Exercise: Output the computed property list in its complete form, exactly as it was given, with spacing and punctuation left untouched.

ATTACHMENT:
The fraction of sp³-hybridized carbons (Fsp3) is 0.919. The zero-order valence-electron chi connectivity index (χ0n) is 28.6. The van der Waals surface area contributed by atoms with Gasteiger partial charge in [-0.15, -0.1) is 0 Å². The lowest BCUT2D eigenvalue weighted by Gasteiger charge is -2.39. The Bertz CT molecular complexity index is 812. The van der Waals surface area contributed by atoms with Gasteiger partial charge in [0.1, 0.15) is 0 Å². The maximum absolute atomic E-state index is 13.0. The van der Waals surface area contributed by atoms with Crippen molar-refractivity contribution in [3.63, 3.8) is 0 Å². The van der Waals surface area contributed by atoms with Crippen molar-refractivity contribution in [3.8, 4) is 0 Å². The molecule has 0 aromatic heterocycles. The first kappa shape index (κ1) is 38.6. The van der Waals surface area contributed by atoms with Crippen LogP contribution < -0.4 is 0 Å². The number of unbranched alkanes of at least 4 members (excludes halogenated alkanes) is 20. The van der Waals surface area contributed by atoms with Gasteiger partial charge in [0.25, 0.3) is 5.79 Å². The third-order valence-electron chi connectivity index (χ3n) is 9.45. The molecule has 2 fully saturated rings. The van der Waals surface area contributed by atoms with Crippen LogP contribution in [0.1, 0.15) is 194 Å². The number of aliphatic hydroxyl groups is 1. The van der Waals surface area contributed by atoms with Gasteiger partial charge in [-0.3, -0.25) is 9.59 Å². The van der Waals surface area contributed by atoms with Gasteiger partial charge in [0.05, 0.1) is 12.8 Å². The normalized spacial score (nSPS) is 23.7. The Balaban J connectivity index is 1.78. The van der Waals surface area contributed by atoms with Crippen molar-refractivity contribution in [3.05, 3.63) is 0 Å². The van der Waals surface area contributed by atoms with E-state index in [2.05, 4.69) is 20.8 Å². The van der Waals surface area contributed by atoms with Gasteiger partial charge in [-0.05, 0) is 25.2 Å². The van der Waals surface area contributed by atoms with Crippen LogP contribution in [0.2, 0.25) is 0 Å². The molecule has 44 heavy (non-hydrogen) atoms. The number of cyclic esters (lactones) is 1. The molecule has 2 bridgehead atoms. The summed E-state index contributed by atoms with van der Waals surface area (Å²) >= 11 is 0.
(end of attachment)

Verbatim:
The fraction of sp³-hybridized carbons (Fsp3) is 0.919. The zero-order valence-electron chi connectivity index (χ0n) is 28.6. The van der Waals surface area contributed by atoms with Gasteiger partial charge in [-0.15, -0.1) is 0 Å². The lowest BCUT2D eigenvalue weighted by Gasteiger charge is -2.39. The Bertz CT molecular complexity index is 812. The van der Waals surface area contributed by atoms with Gasteiger partial charge in [0.1, 0.15) is 0 Å². The maximum absolute atomic E-state index is 13.0. The van der Waals surface area contributed by atoms with Crippen molar-refractivity contribution in [3.63, 3.8) is 0 Å². The van der Waals surface area contributed by atoms with Crippen molar-refractivity contribution in [3.8, 4) is 0 Å². The molecule has 0 aromatic heterocycles. The first kappa shape index (κ1) is 38.6. The van der Waals surface area contributed by atoms with Crippen LogP contribution < -0.4 is 0 Å². The number of unbranched alkanes of at least 4 members (excludes halogenated alkanes) is 20. The van der Waals surface area contributed by atoms with Gasteiger partial charge in [0.25, 0.3) is 5.79 Å². The third-order valence-electron chi connectivity index (χ3n) is 9.45. The molecule has 2 fully saturated rings. The van der Waals surface area contributed by atoms with Crippen LogP contribution in [0.1, 0.15) is 194 Å². The number of aliphatic hydroxyl groups is 1. The van der Waals surface area contributed by atoms with Gasteiger partial charge in [-0.3, -0.25) is 9.59 Å². The van der Waals surface area contributed by atoms with Gasteiger partial charge in [0.05, 0.1) is 12.8 Å². The normalized spacial score (nSPS) is 23.7. The Balaban J connectivity index is 1.78. The van der Waals surface area contributed by atoms with Crippen molar-refractivity contribution in [3.05, 3.63) is 0 Å². The van der Waals surface area contributed by atoms with E-state index in [2.05, 4.69) is 20.8 Å². The van der Waals surface area contributed by atoms with Gasteiger partial charge in [-0.05, 0) is 25.2 Å². The van der Waals surface area contributed by atoms with Crippen LogP contribution in [0.2, 0.25) is 0 Å². The molecule has 44 heavy (non-hydrogen) atoms. The number of cyclic esters (lactones) is 1. The molecule has 2 bridgehead atoms. The summed E-state index contributed by atoms with van der Waals surface area (Å²) >= 11 is 0.